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Researchers have developed porous materials that can soak up 80 times their volume of carbon dioxide, offering the tantalizing possibility that the greenhouse gas could be cheaply scrubbed from power-plant smokestacks. After the carbon dioxide has been absorbed by the new materials, it could be released through pressure changes, compressed, and, finally, pumped underground for long-term storage.

Such carbon dioxide capture and sequestration could be essential to reducing greenhouse-gas emissions, especially in countries such as the United States that depend heavily on coal for electricity. The first stage, capturing the carbon, is particularly important, since it can account for 75 percent of the total costs, according to the Department of Energy.

The new materials, described this week in Science, were created by researchers at UCLA led by Omar Yaghi, a chemist known for producing materials with intricate microscopic structures. They absorb large amounts of carbon dioxide but do not absorb other gases.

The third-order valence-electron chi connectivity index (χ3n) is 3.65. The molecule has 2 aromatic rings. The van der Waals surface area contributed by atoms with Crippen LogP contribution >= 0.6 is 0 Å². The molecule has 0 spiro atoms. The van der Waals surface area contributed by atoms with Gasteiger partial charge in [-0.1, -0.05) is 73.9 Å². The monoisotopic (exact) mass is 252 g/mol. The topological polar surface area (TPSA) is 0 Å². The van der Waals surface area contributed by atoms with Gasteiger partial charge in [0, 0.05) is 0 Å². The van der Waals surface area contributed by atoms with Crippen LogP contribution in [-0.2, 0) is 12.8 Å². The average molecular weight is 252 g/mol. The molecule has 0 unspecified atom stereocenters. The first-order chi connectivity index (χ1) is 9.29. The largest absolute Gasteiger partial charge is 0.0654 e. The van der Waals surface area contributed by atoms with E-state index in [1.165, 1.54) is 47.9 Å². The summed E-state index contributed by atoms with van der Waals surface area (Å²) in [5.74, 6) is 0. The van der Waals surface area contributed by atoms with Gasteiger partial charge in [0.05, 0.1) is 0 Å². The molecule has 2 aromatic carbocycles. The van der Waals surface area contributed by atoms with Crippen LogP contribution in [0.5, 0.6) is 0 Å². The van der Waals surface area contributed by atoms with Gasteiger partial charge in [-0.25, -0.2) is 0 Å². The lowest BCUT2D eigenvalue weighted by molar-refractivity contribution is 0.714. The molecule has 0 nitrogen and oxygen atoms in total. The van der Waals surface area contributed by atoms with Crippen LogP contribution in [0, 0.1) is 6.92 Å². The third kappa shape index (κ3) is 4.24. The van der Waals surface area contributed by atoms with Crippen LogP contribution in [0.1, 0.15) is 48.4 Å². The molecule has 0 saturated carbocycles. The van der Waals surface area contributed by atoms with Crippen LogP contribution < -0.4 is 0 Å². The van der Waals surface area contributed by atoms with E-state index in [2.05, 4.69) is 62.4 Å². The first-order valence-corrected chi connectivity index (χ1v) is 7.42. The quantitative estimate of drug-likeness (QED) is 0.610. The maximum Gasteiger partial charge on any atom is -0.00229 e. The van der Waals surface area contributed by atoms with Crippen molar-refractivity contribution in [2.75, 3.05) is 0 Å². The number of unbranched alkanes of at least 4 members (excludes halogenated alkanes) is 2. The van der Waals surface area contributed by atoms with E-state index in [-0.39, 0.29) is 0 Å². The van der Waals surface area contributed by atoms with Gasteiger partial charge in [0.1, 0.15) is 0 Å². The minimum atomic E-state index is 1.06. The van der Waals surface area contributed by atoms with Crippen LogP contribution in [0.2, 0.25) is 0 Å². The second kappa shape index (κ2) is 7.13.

Techniques already exist for capturing carbon dioxide from smokestacks, but they use large amounts of energy–15 to 20 percent of the total electricity output of a power plant, according to one estimate, Yaghi says. That is because existing materials, known as amines, need to be heated to release the carbon dioxide they’ve absorbed. Indeed, capturing and compressing carbon dioxide through these existing methods can add 80 to 90 percent to the cost of producing electricity from coal, says Thomas Feeley, a project manager at the National Energy Technology Laboratory.

Feeley says that Yaghi’s materials “compare favorably” with other experimental materials that absorb carbon dioxide that are being developed to help bring down these costs. Yaghi says that his materials could lower costs considerably since they use less energy, although exactly how much will require testing the materials at power plants.

Beyond being potentially useful in smokestacks, the materials could be employed in coal gasification plants. In these plants, coal is first processed to produce a mixture of carbon dioxide and hydrogen gas. The hydrogen is then used to generate electricity. The carbon dioxide could be captured using a solvent that increases energy consumption. But as in the smokestack-based process, the new UCLA materials could require less energy.

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Credit: Omar Yaghi

Tagged: Energy, materials, emissions

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